Writer: Rashid Razaq
Director: Tom Attenborough
Reviewer: Ann Bawtree
The Public Reviews Rating:
This new eighty five minute play by Rashid Razaq is set in 1985s Harlem, at what was arguably the height of its crime wave and drug wars. Newly graduated from Columbia University an impoverished “Barry” Obama – the accomplished Syrus Lowe – is lodging with an illegal Pakistani immigrant, Sal Maqbool – relative newcomer Junaid Faiz – who is working as a waiter in an Indian restaurant. The latter has a rather unlikely pet, for a presumed Muslim, a dog named Charlie.
The play opens as the two are packing their haphazard collection of belongings into boxes as they have been evicted from their flat. It is obvious from the disparity of the items that the two characters have little in common except the need for a roof over their heads. The two get on pretty well until a change of circumstance and Charlie’s disappearance alter everything, their relationship included. Eventually their true characters are revealed, the huge differences between them exposed and foresight of their future lives suggested in the here and now.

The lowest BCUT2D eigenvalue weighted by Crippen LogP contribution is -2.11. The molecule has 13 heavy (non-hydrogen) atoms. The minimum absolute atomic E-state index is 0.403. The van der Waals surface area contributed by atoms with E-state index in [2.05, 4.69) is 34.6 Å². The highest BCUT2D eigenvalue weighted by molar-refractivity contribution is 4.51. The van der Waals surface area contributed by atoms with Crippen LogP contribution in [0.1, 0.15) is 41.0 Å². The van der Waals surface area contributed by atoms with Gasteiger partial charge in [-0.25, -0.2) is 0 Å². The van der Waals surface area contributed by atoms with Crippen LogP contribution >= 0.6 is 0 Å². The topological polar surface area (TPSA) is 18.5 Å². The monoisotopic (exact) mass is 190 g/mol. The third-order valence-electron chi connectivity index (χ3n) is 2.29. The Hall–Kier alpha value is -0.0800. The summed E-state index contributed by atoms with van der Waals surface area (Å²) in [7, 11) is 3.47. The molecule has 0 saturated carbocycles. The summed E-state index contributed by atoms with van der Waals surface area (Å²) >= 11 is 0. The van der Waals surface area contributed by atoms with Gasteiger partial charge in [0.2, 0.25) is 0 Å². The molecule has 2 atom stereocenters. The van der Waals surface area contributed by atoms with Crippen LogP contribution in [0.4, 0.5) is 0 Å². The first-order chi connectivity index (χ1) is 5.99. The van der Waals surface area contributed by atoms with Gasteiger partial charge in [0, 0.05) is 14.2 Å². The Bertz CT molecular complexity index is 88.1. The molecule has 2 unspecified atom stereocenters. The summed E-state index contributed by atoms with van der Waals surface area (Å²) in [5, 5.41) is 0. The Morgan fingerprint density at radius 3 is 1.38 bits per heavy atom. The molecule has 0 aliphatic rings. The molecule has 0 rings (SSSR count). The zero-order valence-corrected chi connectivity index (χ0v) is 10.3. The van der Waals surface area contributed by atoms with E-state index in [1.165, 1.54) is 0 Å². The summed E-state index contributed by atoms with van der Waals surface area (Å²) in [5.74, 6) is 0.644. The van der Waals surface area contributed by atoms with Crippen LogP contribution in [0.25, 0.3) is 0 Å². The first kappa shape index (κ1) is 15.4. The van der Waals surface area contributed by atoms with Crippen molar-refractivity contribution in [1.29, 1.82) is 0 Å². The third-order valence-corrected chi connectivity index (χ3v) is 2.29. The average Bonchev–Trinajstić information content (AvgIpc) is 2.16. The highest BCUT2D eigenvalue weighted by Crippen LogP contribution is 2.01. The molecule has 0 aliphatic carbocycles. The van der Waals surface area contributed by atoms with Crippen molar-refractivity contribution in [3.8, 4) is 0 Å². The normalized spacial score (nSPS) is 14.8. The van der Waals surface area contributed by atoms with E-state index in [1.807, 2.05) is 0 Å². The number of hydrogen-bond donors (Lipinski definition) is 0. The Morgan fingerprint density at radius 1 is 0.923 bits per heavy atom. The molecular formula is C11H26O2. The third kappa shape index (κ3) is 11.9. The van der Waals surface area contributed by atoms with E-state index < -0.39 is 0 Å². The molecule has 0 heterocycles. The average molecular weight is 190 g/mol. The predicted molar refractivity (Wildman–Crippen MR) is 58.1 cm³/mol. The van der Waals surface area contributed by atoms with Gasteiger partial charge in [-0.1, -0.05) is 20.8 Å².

Director Tom Attenborough has divided the action into three sections with scenes of wild nightclub dancing by the two characters to the accompaniment of loud rap music. Tim Johanson has gathered a talented team for the production: designer Francesca Reidy has cornered the market in large cardboard boxes, using them not only as packing cases which double as furniture but also as shades directing Joshua Carr’s evocative lighting. And Victoria Wilkinson keeps what could be overpowering music in such a confined space to an acceptable level, as the intimacy of this two-year-old theatre under the railway arches of Waterloo is ideally suited for this two-hander.
The story ends with the election of President Obama, supported – albeit at a distance – by his former flatmate, fast-forwarding this journey through time. How much is based on historical fact and how much on supposition is debatable but it all adds up to a thoughtful and thought provoking evening.